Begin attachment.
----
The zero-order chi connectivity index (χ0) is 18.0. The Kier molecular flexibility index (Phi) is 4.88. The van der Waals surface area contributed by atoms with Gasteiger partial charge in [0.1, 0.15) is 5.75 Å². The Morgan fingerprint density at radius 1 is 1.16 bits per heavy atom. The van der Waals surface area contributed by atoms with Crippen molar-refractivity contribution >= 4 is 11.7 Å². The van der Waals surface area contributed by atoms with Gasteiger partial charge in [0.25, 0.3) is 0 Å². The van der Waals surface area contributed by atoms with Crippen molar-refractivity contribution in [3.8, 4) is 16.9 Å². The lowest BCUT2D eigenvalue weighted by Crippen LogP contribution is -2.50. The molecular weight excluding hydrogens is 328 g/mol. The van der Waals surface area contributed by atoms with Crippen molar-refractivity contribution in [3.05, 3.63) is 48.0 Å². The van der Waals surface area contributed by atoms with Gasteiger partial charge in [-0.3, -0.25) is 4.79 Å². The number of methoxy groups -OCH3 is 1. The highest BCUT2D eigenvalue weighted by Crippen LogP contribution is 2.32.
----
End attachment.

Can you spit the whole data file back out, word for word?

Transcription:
The zero-order chi connectivity index (χ0) is 18.0. The Kier molecular flexibility index (Phi) is 4.88. The van der Waals surface area contributed by atoms with Gasteiger partial charge in [0.1, 0.15) is 5.75 Å². The Morgan fingerprint density at radius 1 is 1.16 bits per heavy atom. The van der Waals surface area contributed by atoms with Crippen molar-refractivity contribution >= 4 is 11.7 Å². The van der Waals surface area contributed by atoms with Gasteiger partial charge in [0.25, 0.3) is 0 Å². The van der Waals surface area contributed by atoms with Crippen molar-refractivity contribution in [3.8, 4) is 16.9 Å². The lowest BCUT2D eigenvalue weighted by Crippen LogP contribution is -2.50. The molecular weight excluding hydrogens is 328 g/mol. The van der Waals surface area contributed by atoms with Crippen molar-refractivity contribution in [3.05, 3.63) is 48.0 Å². The van der Waals surface area contributed by atoms with Gasteiger partial charge in [-0.3, -0.25) is 4.79 Å². The number of methoxy groups -OCH3 is 1. The highest BCUT2D eigenvalue weighted by Crippen LogP contribution is 2.32.